A Synthesis and Ontology of all Computing
In recent years, the discipline of computing has matured to the point of having distinct sub elements, each of which is developing curriculum recommendations, accreditation criteria, conferences, professional societies and publications. In particular, five distinct curriculum projects range in status from completed some time ago Computing Curricula 2001: Computer Science (CS-2001) and IS 2002 Model Curriculum and Guidelines for Undergraduate Degree Programs in Information Systems (IS-2002)), through almost completed as of the writing of this special session proposal, and very likely to be published by the time of SIGCSE 2005 Computing Curricula 2004: Software Engineering  and Computing Curricula: Computer Engineering ) to one that will likely be finished in late 2005 or early 2006 Computing Curricula: Information Technology). More broadly, recent work in the UK to identify the variety of computing related programs currently offered in British universities identified 2,400 distinct program names .We are making an interim report on, and seeking input into, a project to keep the family of computing related disciplines together. This project is partially funded by the National Science Foundation (NSF grant 0338546, Special Project: All in the Family: A unified representation of the computing and information related disciplines), and is being run by a joint task force from several professional societies, with ACM taking the lead.Very roughly, the goals of the project are to provide a synthesis of all that is computing, and various ways of organizing and visualizing that synthesis. This project began in late 2003, and got started in earnest in early 2004. We anticipate completing the work late in 2005 or early in 2006. Thus SIGCSE 2005 is the perfect time for us both to report on our work to date, and to get valuable feedback from the community.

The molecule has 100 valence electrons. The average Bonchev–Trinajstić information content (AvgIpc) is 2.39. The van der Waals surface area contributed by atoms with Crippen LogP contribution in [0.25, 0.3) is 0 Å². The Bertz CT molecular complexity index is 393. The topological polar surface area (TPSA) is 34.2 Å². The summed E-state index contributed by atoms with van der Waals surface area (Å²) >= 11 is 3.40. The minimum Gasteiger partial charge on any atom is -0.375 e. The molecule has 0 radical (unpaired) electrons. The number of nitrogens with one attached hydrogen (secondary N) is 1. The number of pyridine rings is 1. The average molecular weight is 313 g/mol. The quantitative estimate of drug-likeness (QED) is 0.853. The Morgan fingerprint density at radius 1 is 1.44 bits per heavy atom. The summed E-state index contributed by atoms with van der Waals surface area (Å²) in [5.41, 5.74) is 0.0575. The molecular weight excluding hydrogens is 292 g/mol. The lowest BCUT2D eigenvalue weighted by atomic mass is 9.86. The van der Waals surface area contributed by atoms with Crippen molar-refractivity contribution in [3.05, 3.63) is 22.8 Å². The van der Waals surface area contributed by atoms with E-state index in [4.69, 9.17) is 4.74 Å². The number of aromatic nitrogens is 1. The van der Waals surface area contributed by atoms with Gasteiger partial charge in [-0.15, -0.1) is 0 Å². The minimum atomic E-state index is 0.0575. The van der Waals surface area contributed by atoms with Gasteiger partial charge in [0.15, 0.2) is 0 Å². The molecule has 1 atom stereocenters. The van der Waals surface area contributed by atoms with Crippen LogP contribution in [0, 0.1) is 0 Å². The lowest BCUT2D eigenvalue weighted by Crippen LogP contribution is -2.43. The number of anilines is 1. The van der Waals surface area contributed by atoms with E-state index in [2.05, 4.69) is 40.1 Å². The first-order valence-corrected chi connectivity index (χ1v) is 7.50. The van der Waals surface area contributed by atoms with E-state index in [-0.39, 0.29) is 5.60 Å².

|Main Author:||Cassel, Lillian|
|Other Authors:||Shackelford, Russell, Sloan, Robert|
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